Table of Contents
Part V: A Christian World View: The
Framework of History
The Inventive Genius of Ham
IT MAY COME
as a surprise to find how many, how varied, and how fundamental
have been the inventions of Hamitic people, and how great a service
they have thus rendered to mankind in the field of technology.
Although some of these achievements may be considered slight
by those who have never actually invented anything or contributed
anything new to the sum total of human achievement, one should
not be deceived by simplicity. Hamitic peoples have been peculiarly
ingenious in finding simple solutions that are very effective.
The curious thing is that they neither know nor care in many
cases why their solutions are so completely successful.
The following developments may be added
to the above list (details in Part
IV "The Technology of Hamitic People" in vol.1, Noah's
Three Sons), set forth more or less under similar headings. They are
described very briefly, the purpose being merely to show sometling of
the range of devices and techniques which are commonly assumed to be of
Indo-European origin but which, as the lists show, are not.
In recent years much has been learned
about the earliest clocks. It was thought that the mechanical
clock was an invention of 14th century craftsmen. However, descriptions
and corroded fragments of complicated astronomical "pre-clocks,"
such as water clocks, planetary models, and mechanical star maps
have survived from Greek and Arabic times, which have raised
more questions than they answered since their principle of operation
was quite different from European clocks of a later period. Moreover,
they were designed for computing the motion of heavenly bodies
rather than for timekeeping. (195)
195. On these, see Derek J. de Solla Price,
"An Ancient Greek Computer," Scientific American,
June, 1959, p.60.
1 of 19
a manuscript has been translated entitled, "New Design for
an Astronomical Clock," written in 1092 by Su Sung, a scholar
of the Sung dynasty. It is a description of a clock actually
constructed in 1088 and housed in a pagoda-like tower, £rom
thirty to forty feet high. The details of it show that it was
very complicated, with many revolving parts and successions of
geared trains. It was also fitted with an escapement mechanism,
a mechanism hitherto regarded as an exclusively European invention.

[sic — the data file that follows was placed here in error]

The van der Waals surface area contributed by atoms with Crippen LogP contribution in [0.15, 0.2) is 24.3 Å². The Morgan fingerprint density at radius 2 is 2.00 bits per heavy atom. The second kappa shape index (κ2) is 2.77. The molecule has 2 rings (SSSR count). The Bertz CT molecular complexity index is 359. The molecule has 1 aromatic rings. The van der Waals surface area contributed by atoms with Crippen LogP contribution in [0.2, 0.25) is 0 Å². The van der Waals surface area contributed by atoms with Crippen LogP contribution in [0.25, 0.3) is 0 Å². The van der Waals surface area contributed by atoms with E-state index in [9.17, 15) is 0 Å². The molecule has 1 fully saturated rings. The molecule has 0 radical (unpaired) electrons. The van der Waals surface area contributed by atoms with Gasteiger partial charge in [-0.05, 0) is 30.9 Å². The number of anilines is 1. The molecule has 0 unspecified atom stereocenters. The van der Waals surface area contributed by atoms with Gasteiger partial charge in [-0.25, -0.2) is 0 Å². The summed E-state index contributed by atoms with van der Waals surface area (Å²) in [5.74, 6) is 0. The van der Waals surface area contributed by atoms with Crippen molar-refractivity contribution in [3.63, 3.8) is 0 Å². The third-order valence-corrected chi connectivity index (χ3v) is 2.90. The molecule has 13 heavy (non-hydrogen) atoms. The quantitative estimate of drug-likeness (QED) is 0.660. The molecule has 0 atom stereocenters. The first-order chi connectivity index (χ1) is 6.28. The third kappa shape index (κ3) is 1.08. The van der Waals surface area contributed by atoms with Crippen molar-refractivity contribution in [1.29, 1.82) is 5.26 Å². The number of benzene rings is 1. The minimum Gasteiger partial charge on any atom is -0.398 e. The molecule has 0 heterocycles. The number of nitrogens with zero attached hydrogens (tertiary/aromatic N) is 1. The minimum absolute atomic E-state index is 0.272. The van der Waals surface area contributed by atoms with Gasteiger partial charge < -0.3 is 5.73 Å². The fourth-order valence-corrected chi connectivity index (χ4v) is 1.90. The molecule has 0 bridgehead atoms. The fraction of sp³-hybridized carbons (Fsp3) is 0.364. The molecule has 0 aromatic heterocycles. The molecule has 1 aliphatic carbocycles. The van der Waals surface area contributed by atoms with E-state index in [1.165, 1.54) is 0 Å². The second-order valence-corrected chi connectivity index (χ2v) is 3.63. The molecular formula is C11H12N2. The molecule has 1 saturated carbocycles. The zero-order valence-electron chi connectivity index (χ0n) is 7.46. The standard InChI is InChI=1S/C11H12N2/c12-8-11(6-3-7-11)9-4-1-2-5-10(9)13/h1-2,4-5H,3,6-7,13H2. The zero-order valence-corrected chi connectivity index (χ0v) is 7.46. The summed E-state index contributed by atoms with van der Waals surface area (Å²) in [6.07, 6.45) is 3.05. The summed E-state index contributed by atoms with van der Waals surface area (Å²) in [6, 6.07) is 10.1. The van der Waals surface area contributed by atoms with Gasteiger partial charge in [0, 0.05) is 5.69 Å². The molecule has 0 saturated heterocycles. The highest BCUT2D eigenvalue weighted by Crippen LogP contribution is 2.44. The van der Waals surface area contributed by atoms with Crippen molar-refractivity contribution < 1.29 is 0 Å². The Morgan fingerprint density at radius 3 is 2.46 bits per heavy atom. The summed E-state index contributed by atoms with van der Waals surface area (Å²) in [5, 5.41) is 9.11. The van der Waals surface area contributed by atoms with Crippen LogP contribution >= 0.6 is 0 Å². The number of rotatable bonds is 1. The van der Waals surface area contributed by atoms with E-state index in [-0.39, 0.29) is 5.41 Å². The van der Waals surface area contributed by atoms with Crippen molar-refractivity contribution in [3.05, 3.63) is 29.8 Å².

Some details of this highly sophisticated mechanism appeared
in the English journal, Nature, reporting the making of
a working model. (106)
The clock was driven by water power with an extremely ingenious
arrangement for tripping the scoops into which the water flowed
and for ensuring a uniform pressure in the water system itself.
Joseph Needham has published a work dealing specifically with
this subject and notes that Su Sung's clockwork was anticipated
in China by many previous similar clocks so that refined mechanisms
of this kind were well known in China long before knowledge of
them was brought into Europe. Escapement clocks are a Hamitic
Under tlle general heading of Materials,
we may note another claim to priority due to Chinese technologists,
in iron and steel production. Again we may refer to Joseplr Needham
for details. (197)
China had an ancient and advanced metallurgical industry, and
although in Europe it was the end of the 15th century before
molten cast iron was produced (except by accident), Needham gives
cogent evidence that this was being done in China on a significant
scale at least 2000 years before. From the second century B.C.,
if not earlier, cast iron was used to produce
106. Escapement Clock: Nature, Mar.
31, 1956, p.601 gave a diagram of such a clock with an cscapement,
designed or at least described by Su Sung. Further details and
descriptive information was given by Aubrey F. Burstall, et
al., in an article entitled "A Working Model of the
Mechanical Escapement in Su Sung's Astronomical Clock 'I'ower,"
Nature, Sept. 28, 1963, pp. 1242-1244. This was further
discussed under "The Chinese Water-balance Escapement,"
Nature, Dec. 19, 1964, pp.1175f. I think it is significant
that in reviewing Joseph Neerlham's Vol. 4, part 2, Science
ancl Civilization in China, E. H. Hutton underscores the
fact that the technology of China, though in advance of European
technology until the time of the Renaissance was nevertheless
"prescientific technology," to use his words. See his
"Ancient Chinese Technology'" Nature, April
2 (Supplement), 1966, p.46. An article of interest on these clocks
also appeared in Endeavour, Oct., 1960, pp.234f.
197. Needham, Joseph, The Development of Iron and Steel Technology
in China, Dickinson Memorial Lecture to the Newcomen Society
for 1956, reported in Nature, Dec. 12, 1959, p.1830.
steel by carefully controlled
decarburization in an air blast, a method known as the "hundred
refinings." Later on much Chinese steel was made by a co-fusion